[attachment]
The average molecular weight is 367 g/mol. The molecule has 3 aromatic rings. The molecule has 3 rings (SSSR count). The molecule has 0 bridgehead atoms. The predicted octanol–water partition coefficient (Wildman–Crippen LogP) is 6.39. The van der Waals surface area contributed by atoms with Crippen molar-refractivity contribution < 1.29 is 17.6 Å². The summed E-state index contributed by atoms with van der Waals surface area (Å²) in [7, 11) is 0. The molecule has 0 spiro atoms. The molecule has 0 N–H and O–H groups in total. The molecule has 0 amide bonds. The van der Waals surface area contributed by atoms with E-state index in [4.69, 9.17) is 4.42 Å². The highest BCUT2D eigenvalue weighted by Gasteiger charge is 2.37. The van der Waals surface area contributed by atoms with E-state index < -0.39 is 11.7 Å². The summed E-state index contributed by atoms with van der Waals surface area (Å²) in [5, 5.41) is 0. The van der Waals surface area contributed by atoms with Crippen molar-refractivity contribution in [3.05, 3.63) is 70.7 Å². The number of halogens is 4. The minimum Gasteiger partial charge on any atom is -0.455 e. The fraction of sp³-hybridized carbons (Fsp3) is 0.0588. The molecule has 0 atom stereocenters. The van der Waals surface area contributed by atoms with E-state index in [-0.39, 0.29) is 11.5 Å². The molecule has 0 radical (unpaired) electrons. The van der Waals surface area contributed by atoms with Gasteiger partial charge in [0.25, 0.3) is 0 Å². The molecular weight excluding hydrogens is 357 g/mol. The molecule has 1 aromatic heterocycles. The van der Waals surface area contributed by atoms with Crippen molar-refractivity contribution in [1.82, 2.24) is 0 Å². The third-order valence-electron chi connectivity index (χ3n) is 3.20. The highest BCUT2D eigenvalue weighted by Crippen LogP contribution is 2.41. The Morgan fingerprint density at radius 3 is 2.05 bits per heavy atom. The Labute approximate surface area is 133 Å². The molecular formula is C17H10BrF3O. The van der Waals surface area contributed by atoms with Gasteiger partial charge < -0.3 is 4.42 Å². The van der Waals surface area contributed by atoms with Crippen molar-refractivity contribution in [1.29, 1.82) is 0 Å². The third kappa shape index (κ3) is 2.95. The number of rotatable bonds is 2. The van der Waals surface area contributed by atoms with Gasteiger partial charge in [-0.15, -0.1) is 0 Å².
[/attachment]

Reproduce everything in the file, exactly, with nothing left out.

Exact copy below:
The average molecular weight is 367 g/mol. The molecule has 3 aromatic rings. The molecule has 3 rings (SSSR count). The molecule has 0 bridgehead atoms. The predicted octanol–water partition coefficient (Wildman–Crippen LogP) is 6.39. The van der Waals surface area contributed by atoms with Crippen molar-refractivity contribution < 1.29 is 17.6 Å². The summed E-state index contributed by atoms with van der Waals surface area (Å²) in [7, 11) is 0. The molecule has 0 spiro atoms. The molecule has 0 N–H and O–H groups in total. The molecule has 0 amide bonds. The van der Waals surface area contributed by atoms with E-state index in [4.69, 9.17) is 4.42 Å². The highest BCUT2D eigenvalue weighted by Gasteiger charge is 2.37. The van der Waals surface area contributed by atoms with E-state index < -0.39 is 11.7 Å². The summed E-state index contributed by atoms with van der Waals surface area (Å²) in [5, 5.41) is 0. The van der Waals surface area contributed by atoms with Crippen molar-refractivity contribution in [3.05, 3.63) is 70.7 Å². The number of halogens is 4. The minimum Gasteiger partial charge on any atom is -0.455 e. The fraction of sp³-hybridized carbons (Fsp3) is 0.0588. The molecule has 0 atom stereocenters. The van der Waals surface area contributed by atoms with E-state index in [-0.39, 0.29) is 11.5 Å². The molecule has 0 radical (unpaired) electrons. The van der Waals surface area contributed by atoms with Gasteiger partial charge in [0.25, 0.3) is 0 Å². The molecular weight excluding hydrogens is 357 g/mol. The molecule has 1 aromatic heterocycles. The van der Waals surface area contributed by atoms with Crippen molar-refractivity contribution in [1.82, 2.24) is 0 Å². The third-order valence-electron chi connectivity index (χ3n) is 3.20. The highest BCUT2D eigenvalue weighted by Crippen LogP contribution is 2.41. The Morgan fingerprint density at radius 3 is 2.05 bits per heavy atom. The Labute approximate surface area is 133 Å². The molecular formula is C17H10BrF3O. The van der Waals surface area contributed by atoms with Gasteiger partial charge < -0.3 is 4.42 Å². The van der Waals surface area contributed by atoms with Crippen molar-refractivity contribution in [1.29, 1.82) is 0 Å². The third kappa shape index (κ3) is 2.95. The number of rotatable bonds is 2. The van der Waals surface area contributed by atoms with Gasteiger partial charge in [-0.15, -0.1) is 0 Å².